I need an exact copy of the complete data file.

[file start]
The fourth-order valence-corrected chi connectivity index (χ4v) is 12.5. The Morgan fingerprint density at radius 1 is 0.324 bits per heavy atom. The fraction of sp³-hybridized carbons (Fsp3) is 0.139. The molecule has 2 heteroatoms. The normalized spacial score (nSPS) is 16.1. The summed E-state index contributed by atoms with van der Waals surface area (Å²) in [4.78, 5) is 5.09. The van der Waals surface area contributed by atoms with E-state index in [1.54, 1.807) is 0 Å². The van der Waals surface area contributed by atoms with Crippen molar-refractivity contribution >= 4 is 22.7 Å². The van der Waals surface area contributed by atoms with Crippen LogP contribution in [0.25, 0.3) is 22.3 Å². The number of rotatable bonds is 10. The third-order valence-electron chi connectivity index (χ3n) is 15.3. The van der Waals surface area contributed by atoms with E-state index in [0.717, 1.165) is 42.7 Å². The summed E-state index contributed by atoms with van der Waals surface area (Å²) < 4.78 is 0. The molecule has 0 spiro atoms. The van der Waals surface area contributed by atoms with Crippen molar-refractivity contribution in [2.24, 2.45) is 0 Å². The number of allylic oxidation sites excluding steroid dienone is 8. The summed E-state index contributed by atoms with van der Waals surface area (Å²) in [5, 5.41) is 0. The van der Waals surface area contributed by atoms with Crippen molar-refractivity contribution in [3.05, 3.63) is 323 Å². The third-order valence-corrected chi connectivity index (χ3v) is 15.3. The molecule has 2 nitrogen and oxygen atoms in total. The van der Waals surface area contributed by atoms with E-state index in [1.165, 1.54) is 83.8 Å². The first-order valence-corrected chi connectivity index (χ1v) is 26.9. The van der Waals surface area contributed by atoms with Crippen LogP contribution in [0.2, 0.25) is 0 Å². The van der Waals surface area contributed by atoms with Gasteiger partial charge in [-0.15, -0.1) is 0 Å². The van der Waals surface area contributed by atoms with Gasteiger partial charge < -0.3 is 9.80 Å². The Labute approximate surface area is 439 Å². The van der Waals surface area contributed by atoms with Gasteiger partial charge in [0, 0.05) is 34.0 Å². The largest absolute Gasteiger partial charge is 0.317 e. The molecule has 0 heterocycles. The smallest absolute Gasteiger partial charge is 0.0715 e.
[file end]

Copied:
The fourth-order valence-corrected chi connectivity index (χ4v) is 12.5. The Morgan fingerprint density at radius 1 is 0.324 bits per heavy atom. The fraction of sp³-hybridized carbons (Fsp3) is 0.139. The molecule has 2 heteroatoms. The normalized spacial score (nSPS) is 16.1. The summed E-state index contributed by atoms with van der Waals surface area (Å²) in [4.78, 5) is 5.09. The van der Waals surface area contributed by atoms with E-state index in [1.54, 1.807) is 0 Å². The van der Waals surface area contributed by atoms with Crippen molar-refractivity contribution >= 4 is 22.7 Å². The van der Waals surface area contributed by atoms with Crippen LogP contribution in [0.25, 0.3) is 22.3 Å². The number of rotatable bonds is 10. The third-order valence-electron chi connectivity index (χ3n) is 15.3. The van der Waals surface area contributed by atoms with E-state index in [0.717, 1.165) is 42.7 Å². The summed E-state index contributed by atoms with van der Waals surface area (Å²) < 4.78 is 0. The molecule has 0 spiro atoms. The van der Waals surface area contributed by atoms with Crippen molar-refractivity contribution in [2.24, 2.45) is 0 Å². The number of allylic oxidation sites excluding steroid dienone is 8. The summed E-state index contributed by atoms with van der Waals surface area (Å²) in [5, 5.41) is 0. The van der Waals surface area contributed by atoms with Crippen molar-refractivity contribution in [3.05, 3.63) is 323 Å². The third-order valence-corrected chi connectivity index (χ3v) is 15.3. The molecule has 2 nitrogen and oxygen atoms in total. The van der Waals surface area contributed by atoms with E-state index in [1.165, 1.54) is 83.8 Å². The first-order valence-corrected chi connectivity index (χ1v) is 26.9. The van der Waals surface area contributed by atoms with Crippen LogP contribution in [0.2, 0.25) is 0 Å². The van der Waals surface area contributed by atoms with Gasteiger partial charge in [-0.15, -0.1) is 0 Å². The van der Waals surface area contributed by atoms with Gasteiger partial charge < -0.3 is 9.80 Å². The Labute approximate surface area is 439 Å². The van der Waals surface area contributed by atoms with Gasteiger partial charge in [0, 0.05) is 34.0 Å². The largest absolute Gasteiger partial charge is 0.317 e. The molecule has 0 heterocycles. The smallest absolute Gasteiger partial charge is 0.0715 e.